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Politics

Japan, Germany join forces on standardizing IoT innovations

Coordination could help Japanese companies export tech

German Chancellor Angela Merkel, center, and Japanese Prime Minister Shinzo Abe, right, at the CeBIT technology fair in Hannover, Germany, on March 20.

HANNOVER, Germany -- Japan and Germany agreed Monday to coordinate on international standards for the "internet of things" and artificial intelligence in a collaboration that could benefit Japanese technology companies.

Japanese Prime Minister Shinzo Abe toured the CeBIT technology fair in Hannover with German Chancellor Angela Merkel and played up the booths of Japanese developers. Before the expo opened, the leaders signed the Hannover Declaration espousing bilateral cooperation in creating common standards for internet of things technology and next-generation vehicles. Other areas covered by the agreement on cutting-edge technologies include research and development, deregulation and cybersecurity.

"We will need common standards in an era where all people and things are connected," said Abe before the CeBIT tour. Merkel added that society cannot develop further without the standardization and unification of specifications.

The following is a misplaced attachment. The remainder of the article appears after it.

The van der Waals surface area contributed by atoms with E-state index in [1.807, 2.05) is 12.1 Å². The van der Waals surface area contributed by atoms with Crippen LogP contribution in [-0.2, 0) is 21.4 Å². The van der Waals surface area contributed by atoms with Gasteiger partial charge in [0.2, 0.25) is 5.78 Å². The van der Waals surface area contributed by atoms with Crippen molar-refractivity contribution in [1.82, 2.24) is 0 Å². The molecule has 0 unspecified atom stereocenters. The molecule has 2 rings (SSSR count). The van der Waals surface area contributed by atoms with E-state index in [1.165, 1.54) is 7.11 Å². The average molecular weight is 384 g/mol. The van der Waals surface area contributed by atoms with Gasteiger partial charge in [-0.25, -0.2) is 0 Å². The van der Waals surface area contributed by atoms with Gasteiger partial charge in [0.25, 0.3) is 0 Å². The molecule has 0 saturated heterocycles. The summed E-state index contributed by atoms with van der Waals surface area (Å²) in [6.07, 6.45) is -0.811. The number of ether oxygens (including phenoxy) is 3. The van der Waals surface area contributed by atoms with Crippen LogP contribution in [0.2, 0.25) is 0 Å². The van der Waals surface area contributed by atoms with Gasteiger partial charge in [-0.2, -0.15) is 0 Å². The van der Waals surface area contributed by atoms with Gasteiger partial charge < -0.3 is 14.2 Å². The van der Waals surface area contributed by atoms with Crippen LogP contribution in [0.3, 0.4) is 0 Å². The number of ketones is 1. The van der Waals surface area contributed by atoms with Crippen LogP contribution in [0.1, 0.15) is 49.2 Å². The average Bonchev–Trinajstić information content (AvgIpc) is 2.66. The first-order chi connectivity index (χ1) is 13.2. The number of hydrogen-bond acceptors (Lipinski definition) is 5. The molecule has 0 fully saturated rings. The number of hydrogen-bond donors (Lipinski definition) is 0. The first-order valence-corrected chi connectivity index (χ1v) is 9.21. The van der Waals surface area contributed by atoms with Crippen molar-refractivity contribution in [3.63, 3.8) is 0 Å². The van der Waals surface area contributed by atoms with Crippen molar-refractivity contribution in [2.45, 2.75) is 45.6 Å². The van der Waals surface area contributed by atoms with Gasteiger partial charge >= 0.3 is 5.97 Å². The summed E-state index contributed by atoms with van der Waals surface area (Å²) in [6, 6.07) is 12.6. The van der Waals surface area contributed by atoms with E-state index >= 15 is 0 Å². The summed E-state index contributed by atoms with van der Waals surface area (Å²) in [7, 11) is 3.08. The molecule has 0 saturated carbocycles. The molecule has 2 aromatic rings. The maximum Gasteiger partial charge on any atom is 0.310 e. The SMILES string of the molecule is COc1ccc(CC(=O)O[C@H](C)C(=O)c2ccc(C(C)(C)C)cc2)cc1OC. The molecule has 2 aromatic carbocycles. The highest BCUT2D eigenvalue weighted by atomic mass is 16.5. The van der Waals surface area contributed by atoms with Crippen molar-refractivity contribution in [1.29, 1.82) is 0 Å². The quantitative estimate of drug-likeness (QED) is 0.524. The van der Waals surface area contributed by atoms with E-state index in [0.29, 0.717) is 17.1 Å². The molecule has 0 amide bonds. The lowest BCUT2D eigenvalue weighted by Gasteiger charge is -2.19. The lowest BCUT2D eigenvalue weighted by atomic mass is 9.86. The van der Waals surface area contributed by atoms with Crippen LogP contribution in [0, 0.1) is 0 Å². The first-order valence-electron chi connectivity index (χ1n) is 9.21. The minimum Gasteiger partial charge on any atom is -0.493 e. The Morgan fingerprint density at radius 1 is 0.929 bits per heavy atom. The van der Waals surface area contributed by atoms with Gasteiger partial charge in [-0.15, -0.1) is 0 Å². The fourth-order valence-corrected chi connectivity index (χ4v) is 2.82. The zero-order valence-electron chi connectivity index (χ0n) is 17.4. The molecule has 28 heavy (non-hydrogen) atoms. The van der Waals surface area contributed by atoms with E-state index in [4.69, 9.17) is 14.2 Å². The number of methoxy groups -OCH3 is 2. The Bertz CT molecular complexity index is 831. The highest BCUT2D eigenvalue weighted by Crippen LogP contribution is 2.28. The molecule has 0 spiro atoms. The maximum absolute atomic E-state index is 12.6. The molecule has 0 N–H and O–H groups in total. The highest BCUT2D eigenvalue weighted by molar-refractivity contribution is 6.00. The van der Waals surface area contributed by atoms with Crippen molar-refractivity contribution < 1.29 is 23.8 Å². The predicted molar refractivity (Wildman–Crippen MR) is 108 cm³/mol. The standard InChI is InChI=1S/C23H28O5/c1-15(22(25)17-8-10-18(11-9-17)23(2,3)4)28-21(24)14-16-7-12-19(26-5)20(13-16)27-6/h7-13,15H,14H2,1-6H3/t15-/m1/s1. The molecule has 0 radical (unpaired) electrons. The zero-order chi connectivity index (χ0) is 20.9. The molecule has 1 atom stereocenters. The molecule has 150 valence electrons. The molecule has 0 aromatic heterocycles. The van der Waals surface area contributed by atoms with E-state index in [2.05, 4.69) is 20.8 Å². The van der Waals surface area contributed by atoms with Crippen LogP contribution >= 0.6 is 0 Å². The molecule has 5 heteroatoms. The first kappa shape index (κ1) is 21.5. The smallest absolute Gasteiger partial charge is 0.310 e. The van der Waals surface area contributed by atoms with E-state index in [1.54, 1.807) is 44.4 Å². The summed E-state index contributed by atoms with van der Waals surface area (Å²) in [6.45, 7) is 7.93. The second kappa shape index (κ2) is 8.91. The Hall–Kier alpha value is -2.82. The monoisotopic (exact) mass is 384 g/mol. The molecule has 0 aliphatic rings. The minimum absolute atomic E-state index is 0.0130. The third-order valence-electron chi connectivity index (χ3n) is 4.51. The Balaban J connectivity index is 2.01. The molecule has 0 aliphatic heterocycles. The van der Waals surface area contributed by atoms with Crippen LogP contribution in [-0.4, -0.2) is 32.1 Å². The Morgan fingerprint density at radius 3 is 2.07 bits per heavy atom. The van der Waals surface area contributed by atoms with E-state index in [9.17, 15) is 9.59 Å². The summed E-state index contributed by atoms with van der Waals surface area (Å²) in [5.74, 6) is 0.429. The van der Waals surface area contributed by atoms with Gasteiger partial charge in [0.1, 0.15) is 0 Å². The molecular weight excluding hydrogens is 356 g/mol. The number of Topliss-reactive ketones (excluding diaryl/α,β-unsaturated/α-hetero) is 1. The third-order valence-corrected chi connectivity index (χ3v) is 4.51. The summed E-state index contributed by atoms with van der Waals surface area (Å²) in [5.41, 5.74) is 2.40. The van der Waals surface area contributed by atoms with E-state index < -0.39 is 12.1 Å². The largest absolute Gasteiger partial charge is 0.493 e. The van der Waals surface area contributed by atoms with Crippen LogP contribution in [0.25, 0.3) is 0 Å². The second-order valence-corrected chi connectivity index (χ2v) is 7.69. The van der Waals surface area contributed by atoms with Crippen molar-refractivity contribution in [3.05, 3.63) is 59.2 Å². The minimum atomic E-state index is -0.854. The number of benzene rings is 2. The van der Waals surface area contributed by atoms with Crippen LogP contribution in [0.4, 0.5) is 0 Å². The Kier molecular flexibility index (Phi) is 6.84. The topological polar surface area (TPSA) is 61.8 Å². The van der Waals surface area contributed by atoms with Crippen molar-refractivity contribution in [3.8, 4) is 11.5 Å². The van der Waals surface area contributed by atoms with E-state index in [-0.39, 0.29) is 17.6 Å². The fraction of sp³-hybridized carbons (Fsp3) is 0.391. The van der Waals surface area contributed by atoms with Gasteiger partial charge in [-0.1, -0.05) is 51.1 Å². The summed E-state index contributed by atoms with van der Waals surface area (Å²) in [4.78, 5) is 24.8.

The International Organization for Standardization, the International Electrotechnical Commission and similar organizations determine the global standards. Because exports of goods and services are at stake, countries compete to win standards that are favorable to their domestic corporations.

Germany is traditionally highly influential in this area. For example, notebooks have paper sizes like A3 and A4 because German specifications became internationalized. Currently, German corporate executives and officials fill about 170 out of roughly 950 senior positions in bodies that set international standards. Japan comes in third with 95 such individuals.

Meanwhile, China increased its nationals in senior posts about tenfold within the last decade. International standards are strongly colored by geopolitics since such rules are often determined by votes. By joining forces with Germany, Japan would be in an advantageous position to advance the technology specifications it favors.

On automobiles, the two countries will coordinate on developing quick-charge electric vehicles, as well as 3-D maps for use in self-driving vehicles. The two sides also reaffirmed public-private partnerships, which include a technological tie-up between the European map company Here and Japanese joint venture Dynamic Map Planning.

The two nations are also collaborating on upgrading cybersecurity at manufacturing sites. And Japan's National Institute of Information and Communications Technology is joining with a German research center on artificial intelligence.  

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